Professionally speaking, your resume is a mirror of what your career has been like and what you can offer in terms of professionalism to your prospective employer. But a CV full of typos, errors and cluttered information doesn’t create a good impression. Here are some useful tips to keep in mind while writing your resume:
No one is going to give your resume a second glance if you write sentences like ‘I’m a carrier-oriented person’ and ‘I’m a graduate form …’. “Typos on a job application can kill your prospective of landing a job,” says Meera Nair, a senior HR manager. “A sloppy resume means the applicant will do a sloppy job. Typos and spelling errors are not justifiable on a resume. A CV gives a first-hand account of a job seeker’s capabilities and experience. If he can’t pay attention to something as important as his resume, why should I believe he would treat my business with care?” she asks.
Avoid confusing objectives and common phrases
According to Vishwajit H, talent manager at an employment site, “‘Seeking a challenging position’ and ‘want to grow professionally’ are objectives for you. But what do you have to offer to the company? Your skills must bring him profit, and that’s what you must stress on.” Also avoid cliched phrases like ‘proven track record’, ‘excellent communication skills’, ‘work well under pressure’, and ‘result-oriented’.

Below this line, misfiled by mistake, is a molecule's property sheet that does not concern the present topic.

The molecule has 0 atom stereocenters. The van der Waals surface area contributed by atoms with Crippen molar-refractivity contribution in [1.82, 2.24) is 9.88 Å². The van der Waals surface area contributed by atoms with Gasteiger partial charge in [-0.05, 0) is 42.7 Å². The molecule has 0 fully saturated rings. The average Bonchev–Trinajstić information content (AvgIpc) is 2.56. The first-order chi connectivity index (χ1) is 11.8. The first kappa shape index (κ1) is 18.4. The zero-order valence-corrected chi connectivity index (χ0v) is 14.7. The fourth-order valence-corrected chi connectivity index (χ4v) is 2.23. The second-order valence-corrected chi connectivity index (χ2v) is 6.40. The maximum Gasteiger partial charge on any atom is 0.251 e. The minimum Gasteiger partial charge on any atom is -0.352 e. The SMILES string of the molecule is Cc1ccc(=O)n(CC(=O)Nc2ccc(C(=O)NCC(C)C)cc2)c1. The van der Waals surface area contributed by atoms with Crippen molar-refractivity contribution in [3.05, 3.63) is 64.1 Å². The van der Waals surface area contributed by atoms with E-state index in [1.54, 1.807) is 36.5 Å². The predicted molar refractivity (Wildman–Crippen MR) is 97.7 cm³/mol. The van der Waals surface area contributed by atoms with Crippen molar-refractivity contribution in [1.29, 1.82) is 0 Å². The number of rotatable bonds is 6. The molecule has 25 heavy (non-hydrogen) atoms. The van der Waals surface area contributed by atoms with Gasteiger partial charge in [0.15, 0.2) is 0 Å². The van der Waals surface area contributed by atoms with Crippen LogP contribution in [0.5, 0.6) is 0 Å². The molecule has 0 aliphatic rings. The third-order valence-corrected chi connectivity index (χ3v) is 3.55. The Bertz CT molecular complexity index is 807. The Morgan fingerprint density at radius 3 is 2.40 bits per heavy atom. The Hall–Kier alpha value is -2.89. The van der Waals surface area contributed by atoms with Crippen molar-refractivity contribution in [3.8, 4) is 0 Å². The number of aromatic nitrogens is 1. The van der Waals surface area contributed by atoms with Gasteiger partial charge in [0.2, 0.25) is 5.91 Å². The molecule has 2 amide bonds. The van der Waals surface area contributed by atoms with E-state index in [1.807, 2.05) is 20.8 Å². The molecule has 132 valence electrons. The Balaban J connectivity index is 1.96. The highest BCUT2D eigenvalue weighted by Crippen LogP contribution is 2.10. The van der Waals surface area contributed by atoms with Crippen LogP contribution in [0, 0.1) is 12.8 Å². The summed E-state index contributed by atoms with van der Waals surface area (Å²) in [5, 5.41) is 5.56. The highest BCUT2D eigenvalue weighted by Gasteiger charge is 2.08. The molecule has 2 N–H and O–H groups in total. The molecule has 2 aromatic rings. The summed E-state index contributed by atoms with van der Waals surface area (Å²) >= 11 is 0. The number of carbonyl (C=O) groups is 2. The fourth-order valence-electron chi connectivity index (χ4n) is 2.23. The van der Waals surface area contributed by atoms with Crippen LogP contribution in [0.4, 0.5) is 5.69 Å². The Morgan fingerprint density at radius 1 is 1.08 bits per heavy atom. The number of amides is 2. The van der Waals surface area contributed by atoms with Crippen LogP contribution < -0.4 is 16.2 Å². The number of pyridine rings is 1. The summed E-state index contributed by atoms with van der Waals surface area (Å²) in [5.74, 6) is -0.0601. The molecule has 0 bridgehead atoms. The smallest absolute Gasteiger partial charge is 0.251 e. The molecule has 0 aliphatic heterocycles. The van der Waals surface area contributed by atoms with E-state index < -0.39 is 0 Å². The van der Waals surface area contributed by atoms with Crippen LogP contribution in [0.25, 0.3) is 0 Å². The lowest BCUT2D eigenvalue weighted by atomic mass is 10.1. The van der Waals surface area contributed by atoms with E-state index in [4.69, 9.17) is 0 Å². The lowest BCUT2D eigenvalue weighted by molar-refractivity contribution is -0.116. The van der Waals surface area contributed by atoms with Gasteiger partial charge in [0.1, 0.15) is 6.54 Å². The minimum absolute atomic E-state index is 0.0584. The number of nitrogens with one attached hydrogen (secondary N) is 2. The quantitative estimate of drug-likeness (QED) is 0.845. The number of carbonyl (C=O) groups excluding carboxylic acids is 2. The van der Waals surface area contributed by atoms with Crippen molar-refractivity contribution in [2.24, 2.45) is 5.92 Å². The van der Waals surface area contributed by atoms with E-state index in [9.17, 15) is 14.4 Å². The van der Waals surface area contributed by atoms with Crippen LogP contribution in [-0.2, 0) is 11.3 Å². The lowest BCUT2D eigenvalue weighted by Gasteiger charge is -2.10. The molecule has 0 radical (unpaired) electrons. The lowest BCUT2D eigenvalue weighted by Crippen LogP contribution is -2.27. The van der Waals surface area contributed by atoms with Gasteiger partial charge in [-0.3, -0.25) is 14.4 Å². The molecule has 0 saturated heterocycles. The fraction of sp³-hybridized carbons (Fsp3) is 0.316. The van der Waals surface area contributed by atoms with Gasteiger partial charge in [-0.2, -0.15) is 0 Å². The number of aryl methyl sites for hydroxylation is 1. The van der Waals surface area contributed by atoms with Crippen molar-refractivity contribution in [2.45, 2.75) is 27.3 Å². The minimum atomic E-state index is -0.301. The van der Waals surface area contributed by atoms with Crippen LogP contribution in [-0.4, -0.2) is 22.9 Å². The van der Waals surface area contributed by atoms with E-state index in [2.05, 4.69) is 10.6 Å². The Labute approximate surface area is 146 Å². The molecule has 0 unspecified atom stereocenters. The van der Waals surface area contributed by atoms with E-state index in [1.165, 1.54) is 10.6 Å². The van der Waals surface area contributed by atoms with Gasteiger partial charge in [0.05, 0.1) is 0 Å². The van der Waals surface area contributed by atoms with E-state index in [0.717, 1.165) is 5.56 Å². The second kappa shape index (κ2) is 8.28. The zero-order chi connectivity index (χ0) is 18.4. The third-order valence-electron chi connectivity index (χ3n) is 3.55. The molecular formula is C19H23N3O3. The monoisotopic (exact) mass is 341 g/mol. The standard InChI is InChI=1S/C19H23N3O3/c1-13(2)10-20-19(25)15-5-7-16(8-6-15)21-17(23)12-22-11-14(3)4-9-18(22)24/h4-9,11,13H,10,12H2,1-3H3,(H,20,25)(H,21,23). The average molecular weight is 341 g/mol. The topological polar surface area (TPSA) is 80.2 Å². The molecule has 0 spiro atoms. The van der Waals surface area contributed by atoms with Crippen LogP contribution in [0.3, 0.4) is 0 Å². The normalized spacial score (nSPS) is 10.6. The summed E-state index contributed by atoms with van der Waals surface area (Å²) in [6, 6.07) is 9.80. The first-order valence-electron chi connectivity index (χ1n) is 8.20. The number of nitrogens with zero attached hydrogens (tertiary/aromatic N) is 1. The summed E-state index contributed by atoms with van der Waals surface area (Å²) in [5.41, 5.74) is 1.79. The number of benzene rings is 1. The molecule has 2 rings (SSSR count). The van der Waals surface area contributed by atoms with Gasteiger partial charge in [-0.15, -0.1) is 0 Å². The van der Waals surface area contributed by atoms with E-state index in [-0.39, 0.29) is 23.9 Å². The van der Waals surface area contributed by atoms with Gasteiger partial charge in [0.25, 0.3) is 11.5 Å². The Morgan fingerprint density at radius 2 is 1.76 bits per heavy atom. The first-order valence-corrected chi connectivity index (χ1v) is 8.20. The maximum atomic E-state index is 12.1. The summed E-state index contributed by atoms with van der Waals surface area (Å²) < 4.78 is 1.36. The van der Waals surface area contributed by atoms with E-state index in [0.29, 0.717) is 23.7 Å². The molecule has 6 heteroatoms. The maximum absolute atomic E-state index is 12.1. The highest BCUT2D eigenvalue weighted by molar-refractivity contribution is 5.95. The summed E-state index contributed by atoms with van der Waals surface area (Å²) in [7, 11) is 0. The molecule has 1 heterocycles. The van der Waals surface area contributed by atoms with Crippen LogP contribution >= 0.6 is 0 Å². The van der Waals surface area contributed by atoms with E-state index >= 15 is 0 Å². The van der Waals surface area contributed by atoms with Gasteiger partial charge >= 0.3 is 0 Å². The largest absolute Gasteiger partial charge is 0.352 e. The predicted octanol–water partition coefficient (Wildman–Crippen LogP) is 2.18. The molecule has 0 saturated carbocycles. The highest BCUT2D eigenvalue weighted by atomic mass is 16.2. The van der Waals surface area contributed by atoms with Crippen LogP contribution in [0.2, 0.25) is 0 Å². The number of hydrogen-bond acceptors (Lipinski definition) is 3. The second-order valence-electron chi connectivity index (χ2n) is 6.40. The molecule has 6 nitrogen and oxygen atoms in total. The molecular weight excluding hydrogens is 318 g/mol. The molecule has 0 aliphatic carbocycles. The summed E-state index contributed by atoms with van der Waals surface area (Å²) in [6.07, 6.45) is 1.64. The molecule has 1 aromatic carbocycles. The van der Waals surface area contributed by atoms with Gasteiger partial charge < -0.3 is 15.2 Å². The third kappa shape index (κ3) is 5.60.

You might be tempted to exaggerate, or even lie, about your past. But remember that employers have tools to verify what’s written on the resume. “We always do background checks, track a person on social media and call for references before employing someone,” states Vishwajit.
Restrict your resume to minimum number of pages
There’s nothing called an ideal length to a resume; as long as it justifies your qualification and experience, and doesn’t put your prospective employer to sleep, it’s fine. “But then, it’s suggested that you limit yourself to a maximum of two pages. No one has the time to read an epic. Try to accommodate your qualification, past experiences, your skills and what value you can add to the company in two, or in rare cases, three pages. But also make sure you don’t miss out on important information in a bid to keep your resume short,” advises Meera.
Keep the format simple
Forget fancy, colourful and multiple fonts and jarring text sizes. Also forget centre alignment for texts and random bolding and italising of copy. “The idea is to keep the format simple, readable and visually appealing. Trying to beautify the resume will only give the readers a headache,” warns Akanksha Shah, a HR professional.
Do not copy another person’s resume
The easy way out for most youngsters these days is to model their resume on their friend’s or their peers’. “A resume is personal; it’s about what you’ve achieved. Why would you copy another person’s and replace few words and basic details?” asks Meera. She adds, “Even if you can only come up with a one-pager, let it be original.”
(This article first appeared on Times of India)